Editorial Code of Conduct for OTR

The code of conduct for OTR helps us define the ethics under which we operate and is a living document meant to adapt to the changing requirements of the journalistic field. The ideas of “honour” and “ethics” can be hard to define and can differ from individual to individual, so we’ve done our best through this document to clarify the ways we intend to operate as a newsroom that changes in its very makeup every 6-12 weeks.


  1. Sourcing
  2. Confidential sources
  3. Original Content
  4. Attribution
  5. AI content
  6. Fact-checking
  7. Gifts and favours
  8. Impartiality and independence
  9. Opinion writing vs News reporting
  10. Corrections
  1. Sourcing

We will always identify ourselves as journalists before starting our interviews, and we will respect the dignity and rights of everyone we interview, exercise informed consent, and actively seek out sources who bring a diversity of cultural, racial, religious, age, gender, sexual orientation and differing abilities to our stories.
As outlined in the School of Journalism handbook, we will be “particularly cautious with vulnerable people including:

  • Children
  • Seniors
  • Persons with mental health issues
  • Persons suffering trauma”

It is not OTR’s policy to send versions of stories to sources before the story is published, but we can offer to jump on the phone and read back source quotes that we intend to use to make sure we capture their points correctly. If a source presses, we will send a link to this policy, and we will offer to remove their quotes from the story prior to publication (this is part of informed consent, and in this case, withdrawing consent) and sources should be alerted to that fact.

Like most newsrooms, we have a high bar for anonymity and confidential sources whom we do not identify within the story, and will work hard to double source facts obtained from sources we don’t identify. We are guided by the CAJ’s recommendations on the use of anonymity and only use confidential sources “when there is a clear and pressing reasonto protect anonymity, the material gained from the confidential source is of strong public interest, andthere is no other reasonable way to obtain the information. When this happens, we explain the need for anonymity.”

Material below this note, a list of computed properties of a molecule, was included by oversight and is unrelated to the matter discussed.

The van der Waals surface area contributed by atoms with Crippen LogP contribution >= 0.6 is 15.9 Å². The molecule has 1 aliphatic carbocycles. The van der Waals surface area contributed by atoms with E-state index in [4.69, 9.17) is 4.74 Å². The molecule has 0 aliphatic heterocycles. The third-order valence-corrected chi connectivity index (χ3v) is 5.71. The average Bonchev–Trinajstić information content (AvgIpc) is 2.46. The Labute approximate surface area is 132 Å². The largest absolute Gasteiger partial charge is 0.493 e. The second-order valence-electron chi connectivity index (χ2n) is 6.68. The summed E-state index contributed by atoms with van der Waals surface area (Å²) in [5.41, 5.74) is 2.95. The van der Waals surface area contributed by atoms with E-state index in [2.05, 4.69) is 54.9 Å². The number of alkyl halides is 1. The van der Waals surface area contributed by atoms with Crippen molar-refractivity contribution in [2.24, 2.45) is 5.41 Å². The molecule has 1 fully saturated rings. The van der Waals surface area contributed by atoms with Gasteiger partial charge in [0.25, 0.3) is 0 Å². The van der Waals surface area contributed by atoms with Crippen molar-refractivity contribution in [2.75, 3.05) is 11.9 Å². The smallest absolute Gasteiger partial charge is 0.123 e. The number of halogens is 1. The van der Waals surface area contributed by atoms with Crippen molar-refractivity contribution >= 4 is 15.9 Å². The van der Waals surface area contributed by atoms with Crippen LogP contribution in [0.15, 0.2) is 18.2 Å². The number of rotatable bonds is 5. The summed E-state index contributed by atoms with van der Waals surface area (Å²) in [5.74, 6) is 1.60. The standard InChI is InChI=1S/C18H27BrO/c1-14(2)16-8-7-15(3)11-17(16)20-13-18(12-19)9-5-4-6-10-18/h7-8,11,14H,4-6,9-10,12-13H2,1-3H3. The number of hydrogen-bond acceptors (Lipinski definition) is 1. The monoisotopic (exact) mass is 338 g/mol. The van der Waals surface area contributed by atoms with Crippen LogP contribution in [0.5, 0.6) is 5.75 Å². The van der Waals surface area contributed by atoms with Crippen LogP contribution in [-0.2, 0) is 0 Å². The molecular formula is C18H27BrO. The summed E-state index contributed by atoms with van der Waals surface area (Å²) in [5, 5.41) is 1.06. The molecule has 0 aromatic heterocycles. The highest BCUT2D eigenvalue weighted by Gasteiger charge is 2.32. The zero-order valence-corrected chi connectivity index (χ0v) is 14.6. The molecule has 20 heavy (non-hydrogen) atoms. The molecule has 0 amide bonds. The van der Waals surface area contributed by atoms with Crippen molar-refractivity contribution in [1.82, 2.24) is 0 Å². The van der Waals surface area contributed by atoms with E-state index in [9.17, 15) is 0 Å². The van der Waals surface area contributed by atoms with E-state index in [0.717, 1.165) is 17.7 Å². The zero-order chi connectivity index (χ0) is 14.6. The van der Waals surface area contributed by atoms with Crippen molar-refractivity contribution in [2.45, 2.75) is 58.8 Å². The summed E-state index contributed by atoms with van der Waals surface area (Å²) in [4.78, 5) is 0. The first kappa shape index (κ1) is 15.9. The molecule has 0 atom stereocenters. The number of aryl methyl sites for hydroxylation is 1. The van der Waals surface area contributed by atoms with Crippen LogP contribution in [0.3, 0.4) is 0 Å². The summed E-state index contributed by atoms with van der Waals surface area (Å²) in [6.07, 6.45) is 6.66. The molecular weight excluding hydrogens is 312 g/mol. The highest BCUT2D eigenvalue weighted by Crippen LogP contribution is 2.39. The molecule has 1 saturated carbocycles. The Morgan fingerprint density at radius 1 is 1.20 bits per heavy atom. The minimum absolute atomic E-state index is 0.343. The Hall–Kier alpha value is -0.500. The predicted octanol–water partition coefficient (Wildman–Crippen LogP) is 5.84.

We will lean heavily towards capturing and creating original visual content and we will properly identify (in captions) the images and videos we publish, and attribute them correctly to the source, including the use of Creative Commons images and videos.

Direct quotes and paraphrased quotes used in publication will be attributed, and we will not represent other people or media groups work as our own. We will identify and link out to sources if our research comes from outside reporting.

It is not the policy of OTR to use AI software to generate content, but we may use AI software in assisting in the creation of content (like using Otter.ai for transcription or Grammarly for spell-check and grammar checks). It is not our intention to generate content using AI, but if that changes, we will clearly indicate which parts of the content were created by AI within the body of the story.

The editorial team at OTR will do its best to verify all facts with more than one source.

While covering stories, students may be offered snacks, food, and other consumable items, students can accept. If a student contacts an event planner to get media access to an event that has paid tickets, that is also acceptable under the OTR’s working journalist policies as long as they are covering the event for a story. Gifts or in-kind favours that exceed $25 in value should be run past the instructors at OTR to ensure there is no potential for story bias.

While we don’t expect our reporters or editors (or instructors) to be without political or cultural opinions of their own, we do expect that those personal biases do not influence either the choices we make in the stories we publish or the sources we approach. This also pertains to the OTR social media accounts. When it comes to personal social media accounts, we do not take responsibility for the opinions independently expressed by our reporters, editors or instructors, even if they link to OTR stories.

In its current iteration, the OTR editorial team does not green-light or publish opinion pieces. If that changes, we will identify opinion pieces with clear tagging/section titles as earlier iterations of OTR have in the past: https://ontherecordnews.ca/category/opinion/

If we discover factual errors or errors of omission (or are alerted to an issue from outside the newsroom), we are committed to correcting with public comment (so that it’s clear the story has been corrected since its original publication date). There is a high bar for unpublishing a story once it has been published, and we have an editorial committee that includes our chair that reviews all requests for removal and makes decisions on behalf of OTR and the School of Journalism.

If you would like to recommend the removal of a published story, please fill out this form.